2/26/2015 | By Allen Kenney
In the latest episode of the NAREIT Podcast, Bob Gadsden, portfolio manager of the Alpine Realty Income & Growth Fund, offered his opinion on some of the key factors driving real estate market performance in the current environment.
Gadsden’s fund was up more than 30 percent in 2014, and he cited a number of factors that boosted performance. He noted that his fund has zeroed in on companies with exposure to knowledge-based regional economies. Those include firms with assets on the coasts of the United States in markets such as San Francisco, Southern California and Seattle.
In terms of sectors that he currently favors, Gadsden said his fund is still overweight on office REITs.
“Office is the one sector—even in San Francisco—that remains below peak profitability and peak revenue generation,” he commented. “We’ve been overweight in that for several years and continue to be so and expect it to be a strong performer.”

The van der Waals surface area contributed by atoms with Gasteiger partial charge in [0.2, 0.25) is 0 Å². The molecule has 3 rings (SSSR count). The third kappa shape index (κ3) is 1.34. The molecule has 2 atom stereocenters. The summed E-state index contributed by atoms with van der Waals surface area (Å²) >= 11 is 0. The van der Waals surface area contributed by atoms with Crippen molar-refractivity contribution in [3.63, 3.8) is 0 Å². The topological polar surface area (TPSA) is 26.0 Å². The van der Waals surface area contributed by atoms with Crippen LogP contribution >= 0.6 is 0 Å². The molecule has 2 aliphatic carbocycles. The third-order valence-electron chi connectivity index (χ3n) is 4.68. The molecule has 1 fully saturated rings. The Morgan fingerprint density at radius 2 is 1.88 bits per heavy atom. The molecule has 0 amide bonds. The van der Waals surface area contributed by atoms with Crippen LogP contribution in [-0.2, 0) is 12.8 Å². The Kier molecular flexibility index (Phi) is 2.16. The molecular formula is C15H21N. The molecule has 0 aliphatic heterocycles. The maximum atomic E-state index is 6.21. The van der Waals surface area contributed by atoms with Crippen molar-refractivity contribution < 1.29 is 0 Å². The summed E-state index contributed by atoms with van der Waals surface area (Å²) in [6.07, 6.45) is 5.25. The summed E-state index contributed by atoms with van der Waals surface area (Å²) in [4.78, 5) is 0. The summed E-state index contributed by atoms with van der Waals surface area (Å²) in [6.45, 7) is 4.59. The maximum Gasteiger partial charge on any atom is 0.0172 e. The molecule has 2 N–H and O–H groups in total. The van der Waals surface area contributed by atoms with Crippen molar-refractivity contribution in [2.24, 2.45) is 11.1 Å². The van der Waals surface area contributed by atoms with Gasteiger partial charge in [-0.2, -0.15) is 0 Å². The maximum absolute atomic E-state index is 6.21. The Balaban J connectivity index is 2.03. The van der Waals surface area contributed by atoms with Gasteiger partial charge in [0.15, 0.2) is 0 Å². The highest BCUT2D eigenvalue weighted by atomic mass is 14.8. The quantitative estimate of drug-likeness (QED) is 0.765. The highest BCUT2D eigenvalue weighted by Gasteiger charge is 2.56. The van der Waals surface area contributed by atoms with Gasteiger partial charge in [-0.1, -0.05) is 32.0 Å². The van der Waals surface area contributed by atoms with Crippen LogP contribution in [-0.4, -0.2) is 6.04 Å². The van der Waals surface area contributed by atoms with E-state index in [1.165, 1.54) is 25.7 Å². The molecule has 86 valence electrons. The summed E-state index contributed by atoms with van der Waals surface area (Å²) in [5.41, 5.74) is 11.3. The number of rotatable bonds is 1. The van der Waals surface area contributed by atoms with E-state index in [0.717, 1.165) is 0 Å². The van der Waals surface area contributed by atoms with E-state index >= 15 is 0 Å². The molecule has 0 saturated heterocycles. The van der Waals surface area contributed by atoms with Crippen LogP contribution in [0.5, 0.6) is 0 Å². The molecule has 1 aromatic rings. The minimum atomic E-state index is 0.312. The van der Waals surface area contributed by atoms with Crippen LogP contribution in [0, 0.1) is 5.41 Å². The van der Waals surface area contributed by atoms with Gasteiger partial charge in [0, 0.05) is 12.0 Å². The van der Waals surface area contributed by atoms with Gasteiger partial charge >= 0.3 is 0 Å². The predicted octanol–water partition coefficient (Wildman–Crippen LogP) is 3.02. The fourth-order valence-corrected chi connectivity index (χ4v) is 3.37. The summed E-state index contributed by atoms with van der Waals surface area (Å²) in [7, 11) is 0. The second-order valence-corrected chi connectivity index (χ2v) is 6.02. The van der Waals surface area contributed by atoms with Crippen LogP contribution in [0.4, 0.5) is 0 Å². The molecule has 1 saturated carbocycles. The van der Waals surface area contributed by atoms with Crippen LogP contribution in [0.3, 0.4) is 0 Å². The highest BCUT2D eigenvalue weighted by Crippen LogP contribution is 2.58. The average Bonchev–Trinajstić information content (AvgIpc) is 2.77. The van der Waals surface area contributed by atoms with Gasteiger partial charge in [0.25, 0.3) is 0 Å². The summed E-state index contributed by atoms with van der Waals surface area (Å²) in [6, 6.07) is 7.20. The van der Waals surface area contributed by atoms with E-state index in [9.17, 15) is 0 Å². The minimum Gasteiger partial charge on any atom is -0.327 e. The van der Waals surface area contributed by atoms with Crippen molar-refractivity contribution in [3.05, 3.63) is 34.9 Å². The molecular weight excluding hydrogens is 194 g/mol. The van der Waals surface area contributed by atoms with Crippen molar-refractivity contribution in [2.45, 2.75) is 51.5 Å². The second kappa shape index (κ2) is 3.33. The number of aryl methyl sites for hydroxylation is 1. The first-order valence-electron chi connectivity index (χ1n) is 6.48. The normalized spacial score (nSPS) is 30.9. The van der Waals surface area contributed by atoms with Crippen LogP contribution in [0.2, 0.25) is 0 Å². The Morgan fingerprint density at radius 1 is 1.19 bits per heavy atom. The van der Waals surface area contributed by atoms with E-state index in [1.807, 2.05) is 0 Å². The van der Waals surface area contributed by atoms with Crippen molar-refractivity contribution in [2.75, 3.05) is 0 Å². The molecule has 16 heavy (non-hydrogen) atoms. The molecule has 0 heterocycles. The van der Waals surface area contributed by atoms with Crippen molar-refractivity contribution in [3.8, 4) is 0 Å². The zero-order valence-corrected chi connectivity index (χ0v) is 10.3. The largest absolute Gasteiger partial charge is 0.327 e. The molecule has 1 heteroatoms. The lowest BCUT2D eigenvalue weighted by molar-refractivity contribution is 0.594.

How are gas prices affecting Gadsden’s outlook for the real estate market? He called lower energy costs “very positive for the consumer.” Cheaper gas gives consumers more discretionary income, he noted.
“We would expect that retailers would have more confidence, and spending levels should be increased from all the savings that the consumer is experiencing,” he said.
Conversely, according to Gadsden, markets that are home to the energy industry may feel a pinch. “The markets that have had the strongest employment growth over the last year or two certainly have been in the oil markets,” he said. Going forward, Gadsden speculated that employment growth would begin to slow down in energy-centric locales.
Regarding interest rates, REITs will still have opportunities to lower their interest costs, according to Gadsden. “The big unknown is how high interest rates, particularly on the long end, rise,” he said. A sharp rise in rates could have a negative effect on REIT pricing, Gadsden noted. On the other hand, a gradual increase would likely have a more “balanced” effect on the REIT market, he said.